Howdy, Stranger!

It looks like you're new here. If you want to get involved, click one of these buttons!

Kent Lew

About

Username
Kent Lew
Joined
Visits
2,672
Last Active
Roles
Member, Type Person
Points
832
Invited by
Admin James Puckett
Posts
689
  • Re: Romanée – New Release?

    Naturally, all of this reminds me of the dialogue in Dwiggins’s fanciful account of the creation of Electra — his imaginary conversation with Kobodaishi, “Patron Saint of the lettering art”:
    He said: “The trouble with all you people is that you are always trying to reproduce Jenson’s letters, or John de Spira or some of those Venetian people. You are always going back three or four hundred years and trying to do over again what they did then. What’s the idea?”

        “Well” I said, “we think those types were pretty good—about the best that anybody ever made, and we’d like to make some like them.”

        “But why like them?” he said. “You don’t live in Venice in 1500. This is 1935. Why don’t you do what they did: take letter shapes and see if you can’t work them into something that stands for 1935? Why doll yourself up in Venetian fancy-dress costume and go dodging around in airplanes and automobiles dressed up that way?”
    (Having designed Electra, Dwiggins went on to continue also using Janson, Caslon, Baskerville, Bodoni, et al., types in his own book work, of course. ;-)
  • Re: Font or Font Software

    Historically, the “art work representing images of letters, numbers and other characters” was considered the “typeface” and the means of reproducing those images — i.e., the physical metal sorts, or the photofilm negative, or the computer file, etc. — was considered the “font.” (In American English, anyway.)

    Since the advent of desktop publishing, however, the term “font” has gradually evolved, through vernacular use, to be applied now to the intangible design of a typeface also (much to the annoyance of some of us old-timers). Thus the rise of the more specific term “font software” to mean the original, narrower sense of the actual font file and computer code.

    In your case, it sounds like Russian law allows you to protect the actual typeface designs as well as the font software. Which U.S. copyright does not.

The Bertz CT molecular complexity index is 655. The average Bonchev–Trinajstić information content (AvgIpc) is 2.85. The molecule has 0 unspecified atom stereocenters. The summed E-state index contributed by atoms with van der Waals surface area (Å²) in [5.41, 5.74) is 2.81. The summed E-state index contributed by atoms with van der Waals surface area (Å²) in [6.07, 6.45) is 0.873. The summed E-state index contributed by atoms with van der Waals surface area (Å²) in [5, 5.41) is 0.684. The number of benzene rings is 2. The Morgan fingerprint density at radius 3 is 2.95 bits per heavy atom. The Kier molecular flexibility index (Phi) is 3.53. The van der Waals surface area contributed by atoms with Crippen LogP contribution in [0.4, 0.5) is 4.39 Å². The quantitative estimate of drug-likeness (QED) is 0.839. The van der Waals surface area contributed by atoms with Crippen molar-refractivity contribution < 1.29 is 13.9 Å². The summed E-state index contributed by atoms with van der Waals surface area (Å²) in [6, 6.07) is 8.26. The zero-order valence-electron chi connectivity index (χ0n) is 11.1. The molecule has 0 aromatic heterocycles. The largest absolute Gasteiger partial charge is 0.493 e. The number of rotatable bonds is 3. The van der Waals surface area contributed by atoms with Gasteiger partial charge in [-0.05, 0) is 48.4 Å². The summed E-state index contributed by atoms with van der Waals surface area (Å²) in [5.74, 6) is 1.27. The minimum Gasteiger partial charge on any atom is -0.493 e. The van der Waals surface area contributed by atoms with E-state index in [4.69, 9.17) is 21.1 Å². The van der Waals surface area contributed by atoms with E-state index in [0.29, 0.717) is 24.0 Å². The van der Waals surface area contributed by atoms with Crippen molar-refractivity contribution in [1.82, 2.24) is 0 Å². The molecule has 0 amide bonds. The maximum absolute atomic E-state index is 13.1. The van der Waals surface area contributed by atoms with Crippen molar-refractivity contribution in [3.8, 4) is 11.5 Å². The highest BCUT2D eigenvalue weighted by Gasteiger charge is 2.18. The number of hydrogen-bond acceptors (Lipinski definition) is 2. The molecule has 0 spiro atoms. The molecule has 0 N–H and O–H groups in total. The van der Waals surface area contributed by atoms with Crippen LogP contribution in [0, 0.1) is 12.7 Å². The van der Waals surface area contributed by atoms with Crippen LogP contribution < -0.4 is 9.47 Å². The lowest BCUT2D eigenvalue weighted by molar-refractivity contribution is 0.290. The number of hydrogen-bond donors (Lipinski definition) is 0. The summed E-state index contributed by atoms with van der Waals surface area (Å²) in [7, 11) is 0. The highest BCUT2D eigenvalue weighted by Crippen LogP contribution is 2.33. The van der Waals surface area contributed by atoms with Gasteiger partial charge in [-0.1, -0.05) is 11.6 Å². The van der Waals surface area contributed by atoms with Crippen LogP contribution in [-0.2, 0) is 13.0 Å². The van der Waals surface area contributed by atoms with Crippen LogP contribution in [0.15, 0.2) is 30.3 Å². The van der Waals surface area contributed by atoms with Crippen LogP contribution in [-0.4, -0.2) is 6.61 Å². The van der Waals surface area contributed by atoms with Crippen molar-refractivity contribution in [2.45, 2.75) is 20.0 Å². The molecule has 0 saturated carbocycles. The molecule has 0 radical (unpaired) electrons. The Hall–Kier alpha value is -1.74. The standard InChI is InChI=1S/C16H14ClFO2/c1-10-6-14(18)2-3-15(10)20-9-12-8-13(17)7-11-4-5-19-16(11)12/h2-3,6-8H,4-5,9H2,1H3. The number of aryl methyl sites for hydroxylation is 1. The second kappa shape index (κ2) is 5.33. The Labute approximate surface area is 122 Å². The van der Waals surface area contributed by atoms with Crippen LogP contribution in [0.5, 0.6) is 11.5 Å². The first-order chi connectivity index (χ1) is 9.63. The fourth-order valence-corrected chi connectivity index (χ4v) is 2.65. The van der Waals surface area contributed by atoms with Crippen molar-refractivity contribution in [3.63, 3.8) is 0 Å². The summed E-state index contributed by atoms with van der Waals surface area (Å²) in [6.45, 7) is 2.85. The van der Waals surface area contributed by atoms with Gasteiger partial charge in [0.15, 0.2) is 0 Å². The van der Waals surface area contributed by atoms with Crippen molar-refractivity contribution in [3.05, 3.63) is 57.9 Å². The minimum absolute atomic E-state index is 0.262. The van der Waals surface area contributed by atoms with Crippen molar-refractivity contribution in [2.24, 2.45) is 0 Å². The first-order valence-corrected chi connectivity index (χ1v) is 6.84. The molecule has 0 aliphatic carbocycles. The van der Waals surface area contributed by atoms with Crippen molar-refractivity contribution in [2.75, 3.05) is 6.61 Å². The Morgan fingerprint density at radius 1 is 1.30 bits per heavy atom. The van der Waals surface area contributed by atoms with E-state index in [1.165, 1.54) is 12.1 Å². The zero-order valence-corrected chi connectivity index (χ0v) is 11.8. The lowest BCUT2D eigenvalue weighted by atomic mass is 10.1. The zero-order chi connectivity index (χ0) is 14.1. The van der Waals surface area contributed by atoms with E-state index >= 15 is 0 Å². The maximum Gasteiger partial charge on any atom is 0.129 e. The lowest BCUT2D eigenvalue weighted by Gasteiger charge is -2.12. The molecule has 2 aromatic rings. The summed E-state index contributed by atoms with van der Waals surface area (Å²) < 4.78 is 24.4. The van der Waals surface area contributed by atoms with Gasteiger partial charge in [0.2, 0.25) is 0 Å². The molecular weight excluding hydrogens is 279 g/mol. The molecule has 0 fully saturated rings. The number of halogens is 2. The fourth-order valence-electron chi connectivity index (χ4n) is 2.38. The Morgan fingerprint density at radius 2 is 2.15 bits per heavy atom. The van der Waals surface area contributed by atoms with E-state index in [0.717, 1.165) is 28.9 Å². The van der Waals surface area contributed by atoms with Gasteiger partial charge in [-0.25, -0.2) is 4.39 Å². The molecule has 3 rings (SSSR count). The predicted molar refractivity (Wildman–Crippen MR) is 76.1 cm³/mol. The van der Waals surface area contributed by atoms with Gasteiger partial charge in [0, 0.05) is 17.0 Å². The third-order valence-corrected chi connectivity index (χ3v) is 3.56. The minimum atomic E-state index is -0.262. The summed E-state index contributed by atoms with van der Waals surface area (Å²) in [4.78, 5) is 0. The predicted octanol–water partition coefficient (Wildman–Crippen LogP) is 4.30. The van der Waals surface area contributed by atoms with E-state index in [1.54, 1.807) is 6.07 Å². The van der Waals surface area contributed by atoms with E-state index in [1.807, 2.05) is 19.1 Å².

• Re: Capital Eng

    If a font does indeed provide for African languages, then I think it does makes sense to have the capital “nj” form as the default, and localize for the relevant Sami languages.

    But to adequately cover African languages, one needs several less common characters — such as ɓɗɖɲƴ, just to show a few.

    Extended Latin character sets that cover the majority of European languages will easily cover three of the four Latin-using Sami languages with the simple inclusion of ŋ. If the char set is primarily aimed at that standard target, then I think it makes sense to have the “NJ” form as the default.

    If you want to provide a capital “nj” form for those few African languages that can get by with just the ŋ and not the rest of the pan-African set, I would be more inclined to make it the alternate.
  • Re: The president of Kazakhstan (or is it Qazaqstan now?) signs the latinisation edict

    And so we go from this:


    to this:


    You’re right, Ray — all that custom work adding Ұұ to extended Cyrillic fonts is probably going to dry up over the next 8 years. ;-)

  • Re: Cyrillic lowercase shha (һ) - ascending vs non-ascending

    suggests [...] that there was no upper-case shha
    but still if it can't begin a word, distinguishability between the upper- and lower- case forms is somewhat less of a priority.
    I don’t know why on earth you jumped to that conclusion!?

    Here are just a handful of words starting with һ taken randomly from the front page of the Башҡорт wikipedia site: һаулыҡ һаҡлау һәләте һәр һәм һуңғы һуғыштың — including the very common һәр “every” and һәм “and.”